Amy Adams paints freakish, sad eyes in new Burton flick Big Eyes
Amy Adams joins Tim Burton, the master of strange, odd and dark movies, as he takes on the real-life story of Margaret and Walter Keane in the upcoming film, Big Eyes. Never heard of the Keanes? They are the artists responsible for the weird paintings of folks with giant, sad peepers from the 1950s and 1960s.
Visual artists Margaret (Amy Adams) and Walter Keane (Christoph Waltz) were a real married couple who took the pop art world by storm when Walter's paintings of waif-like children with enormous ocular orbs became popular. The only problem was that Walter didn't paint them — his wife, Margaret, did.
Amy Adams recently told USA Today that, "Margaret really believed that as a woman, people would not buy her art." Adams also said that Walter convinced Margaret that her paintings would sell at a higher price if they were signed with a man's signature.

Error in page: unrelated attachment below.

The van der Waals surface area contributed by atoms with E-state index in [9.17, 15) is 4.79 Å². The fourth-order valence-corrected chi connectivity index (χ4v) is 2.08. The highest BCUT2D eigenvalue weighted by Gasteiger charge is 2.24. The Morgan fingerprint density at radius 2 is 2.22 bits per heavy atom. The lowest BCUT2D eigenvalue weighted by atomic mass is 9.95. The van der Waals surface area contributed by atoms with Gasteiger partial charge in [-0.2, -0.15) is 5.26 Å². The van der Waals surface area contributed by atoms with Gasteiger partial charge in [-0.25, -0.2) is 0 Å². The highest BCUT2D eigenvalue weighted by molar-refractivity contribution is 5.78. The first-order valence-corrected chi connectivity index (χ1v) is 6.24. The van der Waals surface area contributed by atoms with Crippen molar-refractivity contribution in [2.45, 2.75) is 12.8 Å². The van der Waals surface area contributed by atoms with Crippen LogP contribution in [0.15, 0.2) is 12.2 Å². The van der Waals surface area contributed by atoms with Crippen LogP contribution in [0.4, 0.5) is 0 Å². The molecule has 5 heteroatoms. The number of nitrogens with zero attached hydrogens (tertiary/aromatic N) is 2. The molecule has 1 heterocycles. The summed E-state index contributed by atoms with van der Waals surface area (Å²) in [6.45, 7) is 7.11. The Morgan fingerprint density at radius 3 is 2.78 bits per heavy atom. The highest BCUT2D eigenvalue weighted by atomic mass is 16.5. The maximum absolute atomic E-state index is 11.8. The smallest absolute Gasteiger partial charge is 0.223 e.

Could Walter Keane's worries have been accurate? Possibly. Frankenstein's female author, Mary Shelley, published her original story about a grotesque monster anonymously in 1818, due to fears that the literary community wouldn't take the first piece of science fiction seriously if it was created by a woman.
Regardless, the lie eventually broke up the Keanes' marriage. Even after the divorce, Walter insisted the works of art were painted by his hand until there was a paint-off in a federal court.
When both Walter and Margaret were asked to paint one of the big-eyed characters, Margaret executed the painting quickly while Walter complained of a sore shoulder. Margaret was awarded a $4 million settlement.
Adams also said, "This all seems so theatrical, like something you would design for a film. But that actually happened. Living the lie was something that weighed heavy on Margaret. But she won her name back."
Though Walter Keane died in 2000, Margaret is still alive, living in San Francisco. At age 87, the real Margaret happily met with Adams to help her master her brush strokes while recreating her creepy paintings on film.